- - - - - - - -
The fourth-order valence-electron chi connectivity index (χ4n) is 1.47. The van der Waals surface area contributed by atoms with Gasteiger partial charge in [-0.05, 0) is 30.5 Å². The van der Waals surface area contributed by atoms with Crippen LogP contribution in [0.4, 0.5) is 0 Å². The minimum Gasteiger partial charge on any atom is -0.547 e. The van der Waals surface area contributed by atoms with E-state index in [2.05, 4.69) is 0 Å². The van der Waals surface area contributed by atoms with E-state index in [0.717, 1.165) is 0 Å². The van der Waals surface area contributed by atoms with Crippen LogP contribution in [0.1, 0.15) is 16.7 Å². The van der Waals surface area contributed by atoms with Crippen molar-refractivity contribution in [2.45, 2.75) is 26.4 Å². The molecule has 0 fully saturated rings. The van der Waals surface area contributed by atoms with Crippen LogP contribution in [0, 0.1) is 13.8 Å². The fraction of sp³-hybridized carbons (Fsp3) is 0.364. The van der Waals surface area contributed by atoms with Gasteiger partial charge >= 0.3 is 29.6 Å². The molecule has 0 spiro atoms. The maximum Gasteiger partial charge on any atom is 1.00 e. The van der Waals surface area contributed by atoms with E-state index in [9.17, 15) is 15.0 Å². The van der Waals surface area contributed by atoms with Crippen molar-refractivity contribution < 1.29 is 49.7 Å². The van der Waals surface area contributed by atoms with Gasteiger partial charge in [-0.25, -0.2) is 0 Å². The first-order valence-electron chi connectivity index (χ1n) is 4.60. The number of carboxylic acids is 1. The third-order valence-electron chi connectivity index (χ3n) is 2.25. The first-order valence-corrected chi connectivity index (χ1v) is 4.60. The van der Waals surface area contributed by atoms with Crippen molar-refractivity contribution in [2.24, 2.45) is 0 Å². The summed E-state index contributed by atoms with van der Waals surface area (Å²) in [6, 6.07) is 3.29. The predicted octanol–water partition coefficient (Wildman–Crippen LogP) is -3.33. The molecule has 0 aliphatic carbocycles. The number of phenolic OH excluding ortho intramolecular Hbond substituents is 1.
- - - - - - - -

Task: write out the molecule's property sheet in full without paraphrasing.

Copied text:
The fourth-order valence-electron chi connectivity index (χ4n) is 1.47. The van der Waals surface area contributed by atoms with Gasteiger partial charge in [-0.05, 0) is 30.5 Å². The van der Waals surface area contributed by atoms with Crippen LogP contribution in [0.4, 0.5) is 0 Å². The minimum Gasteiger partial charge on any atom is -0.547 e. The van der Waals surface area contributed by atoms with E-state index in [2.05, 4.69) is 0 Å². The van der Waals surface area contributed by atoms with E-state index in [0.717, 1.165) is 0 Å². The van der Waals surface area contributed by atoms with Crippen LogP contribution in [0.1, 0.15) is 16.7 Å². The van der Waals surface area contributed by atoms with Crippen molar-refractivity contribution in [2.45, 2.75) is 26.4 Å². The molecule has 0 fully saturated rings. The van der Waals surface area contributed by atoms with Crippen LogP contribution in [0, 0.1) is 13.8 Å². The fraction of sp³-hybridized carbons (Fsp3) is 0.364. The van der Waals surface area contributed by atoms with Gasteiger partial charge >= 0.3 is 29.6 Å². The molecule has 0 spiro atoms. The maximum Gasteiger partial charge on any atom is 1.00 e. The van der Waals surface area contributed by atoms with E-state index in [9.17, 15) is 15.0 Å². The van der Waals surface area contributed by atoms with Crippen molar-refractivity contribution < 1.29 is 49.7 Å². The van der Waals surface area contributed by atoms with Gasteiger partial charge in [-0.25, -0.2) is 0 Å². The first-order valence-electron chi connectivity index (χ1n) is 4.60. The number of carboxylic acids is 1. The third-order valence-electron chi connectivity index (χ3n) is 2.25. The first-order valence-corrected chi connectivity index (χ1v) is 4.60. The van der Waals surface area contributed by atoms with Crippen molar-refractivity contribution in [2.24, 2.45) is 0 Å². The summed E-state index contributed by atoms with van der Waals surface area (Å²) in [6, 6.07) is 3.29. The predicted octanol–water partition coefficient (Wildman–Crippen LogP) is -3.33. The molecule has 0 aliphatic carbocycles. The number of phenolic OH excluding ortho intramolecular Hbond substituents is 1.